Officials mingled in the lobby of the Oktyabrskaya Hotel—shaking hands, sipping champagne, signing their names—and Germany was united. In this undramatic fashion, the international community closed the book on the drama of divided Germany. But nothing so momentous could be quite so quiet and uncomplicated, as this volume makes strikingly clear. This is the first book to go behind the scenes through access to still not opened archives in many countries. Germany Unified and Europe Transformed discloses the moves and maneuvers that ended the Cold War division of Europe.
Philip Zelikow and Condoleezza Rice, who served in the White House during these years, have combed a vast number of documents and other sources in German and Russian as well as English. They also interviewed the major actors in the drama—George Bush, Hans-Dietrich Genscher, Eduard Shevardnadze, James Baker, Anatoly Chernyaev, Brent Scowcroft, Horst Teltschik, and many others. Their firsthand accounts merge to create a complete, detailed, and powerfully immediate picture of what happened. The book takes us into Gorbachev’s world, illuminating why the Soviet leader set such cataclysmic forces in motion in the late 1980s and how these forces outstripped his plans. We follow the tense debates between Soviet and East German officials over whether to crush the first wave of German protesters—and learn that the opening of the Berlin Wall was in fact one of the greatest bureaucratic blunders in human history. The narrative then reveals the battle for the future of East Germany as it took shape between West German Chancellor Helmut Kohl and the reform Communist leader, Hans Modrow—East Germany’s “little Gorbachev.” Zelikow and Rice show how Kohl and George Bush held off the reactions of governments throughout Europe so that Kohl could awaken East Germans to the possibility of reunification on his terms. Then the battle over the future of the NATO alliance began in earnest.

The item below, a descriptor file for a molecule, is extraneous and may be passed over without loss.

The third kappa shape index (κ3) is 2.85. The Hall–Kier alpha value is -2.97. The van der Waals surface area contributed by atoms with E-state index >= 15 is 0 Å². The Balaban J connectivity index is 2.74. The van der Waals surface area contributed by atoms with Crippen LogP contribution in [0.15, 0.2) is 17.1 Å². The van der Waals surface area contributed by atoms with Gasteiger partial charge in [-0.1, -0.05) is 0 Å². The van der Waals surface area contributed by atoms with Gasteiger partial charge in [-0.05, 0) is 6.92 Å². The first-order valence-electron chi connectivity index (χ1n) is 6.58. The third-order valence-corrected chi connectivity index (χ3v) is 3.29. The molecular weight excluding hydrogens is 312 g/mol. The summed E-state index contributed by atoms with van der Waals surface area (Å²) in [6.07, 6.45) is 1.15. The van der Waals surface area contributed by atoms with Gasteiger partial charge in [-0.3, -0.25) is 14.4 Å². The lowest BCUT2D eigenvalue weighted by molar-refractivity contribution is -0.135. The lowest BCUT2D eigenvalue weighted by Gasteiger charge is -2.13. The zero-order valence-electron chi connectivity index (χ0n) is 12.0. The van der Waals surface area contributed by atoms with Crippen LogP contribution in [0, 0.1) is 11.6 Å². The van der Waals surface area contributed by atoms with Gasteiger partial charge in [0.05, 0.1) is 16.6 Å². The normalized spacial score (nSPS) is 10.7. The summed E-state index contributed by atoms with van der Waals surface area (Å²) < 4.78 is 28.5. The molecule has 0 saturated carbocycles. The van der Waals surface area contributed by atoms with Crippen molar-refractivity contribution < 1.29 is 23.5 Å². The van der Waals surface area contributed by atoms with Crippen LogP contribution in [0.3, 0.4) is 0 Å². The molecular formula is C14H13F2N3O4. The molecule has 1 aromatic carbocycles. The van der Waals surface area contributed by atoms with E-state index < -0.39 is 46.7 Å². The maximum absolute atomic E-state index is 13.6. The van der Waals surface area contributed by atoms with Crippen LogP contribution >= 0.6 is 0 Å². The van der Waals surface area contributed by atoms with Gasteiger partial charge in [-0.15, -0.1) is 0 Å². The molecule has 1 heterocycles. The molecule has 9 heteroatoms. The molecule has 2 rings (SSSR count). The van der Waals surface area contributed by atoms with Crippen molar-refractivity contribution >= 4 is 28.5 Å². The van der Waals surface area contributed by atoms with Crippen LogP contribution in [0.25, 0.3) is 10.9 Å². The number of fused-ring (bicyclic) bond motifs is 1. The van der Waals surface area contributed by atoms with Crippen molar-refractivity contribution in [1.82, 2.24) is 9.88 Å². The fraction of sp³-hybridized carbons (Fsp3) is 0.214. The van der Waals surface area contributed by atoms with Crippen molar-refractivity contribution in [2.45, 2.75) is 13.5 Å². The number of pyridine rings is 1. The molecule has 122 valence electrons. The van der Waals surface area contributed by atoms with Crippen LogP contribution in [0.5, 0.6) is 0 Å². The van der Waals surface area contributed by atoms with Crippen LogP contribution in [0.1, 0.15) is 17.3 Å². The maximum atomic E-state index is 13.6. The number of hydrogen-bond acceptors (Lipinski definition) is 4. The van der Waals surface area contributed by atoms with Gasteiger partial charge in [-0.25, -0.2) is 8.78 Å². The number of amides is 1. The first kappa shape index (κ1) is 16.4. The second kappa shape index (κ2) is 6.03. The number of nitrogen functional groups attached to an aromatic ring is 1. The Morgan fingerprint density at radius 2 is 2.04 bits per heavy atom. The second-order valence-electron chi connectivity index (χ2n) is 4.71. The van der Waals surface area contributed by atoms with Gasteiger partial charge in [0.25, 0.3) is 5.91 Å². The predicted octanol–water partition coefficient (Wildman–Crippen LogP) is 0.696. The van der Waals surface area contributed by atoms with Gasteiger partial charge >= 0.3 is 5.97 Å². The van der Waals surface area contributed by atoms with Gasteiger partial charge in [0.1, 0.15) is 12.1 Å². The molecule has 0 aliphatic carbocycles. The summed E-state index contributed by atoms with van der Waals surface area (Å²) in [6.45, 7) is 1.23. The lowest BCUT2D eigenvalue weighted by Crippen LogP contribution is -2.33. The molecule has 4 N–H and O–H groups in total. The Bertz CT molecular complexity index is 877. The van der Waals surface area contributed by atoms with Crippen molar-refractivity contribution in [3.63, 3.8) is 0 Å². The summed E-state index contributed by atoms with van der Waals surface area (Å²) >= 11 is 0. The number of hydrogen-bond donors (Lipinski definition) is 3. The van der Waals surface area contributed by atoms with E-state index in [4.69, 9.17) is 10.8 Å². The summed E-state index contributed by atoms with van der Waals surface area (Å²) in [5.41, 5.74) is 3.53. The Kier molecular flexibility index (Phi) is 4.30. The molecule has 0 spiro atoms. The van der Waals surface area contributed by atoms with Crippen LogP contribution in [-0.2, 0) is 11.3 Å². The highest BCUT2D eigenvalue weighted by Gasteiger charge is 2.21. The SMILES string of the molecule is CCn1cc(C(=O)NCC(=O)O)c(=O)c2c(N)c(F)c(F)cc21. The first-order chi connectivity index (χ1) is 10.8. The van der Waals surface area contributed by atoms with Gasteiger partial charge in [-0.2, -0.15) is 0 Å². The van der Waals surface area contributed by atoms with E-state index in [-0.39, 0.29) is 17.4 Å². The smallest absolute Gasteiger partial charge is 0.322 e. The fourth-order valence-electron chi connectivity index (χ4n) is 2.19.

The drama that would change the face of Europe took place largely backstage, and this book lets us in on the strategies and negotiations, the nerve-racking risks, last-minute decisions, and deep deliberations that brought it off. It is the most authoritative depiction of contemporary statecraft to appear in decades.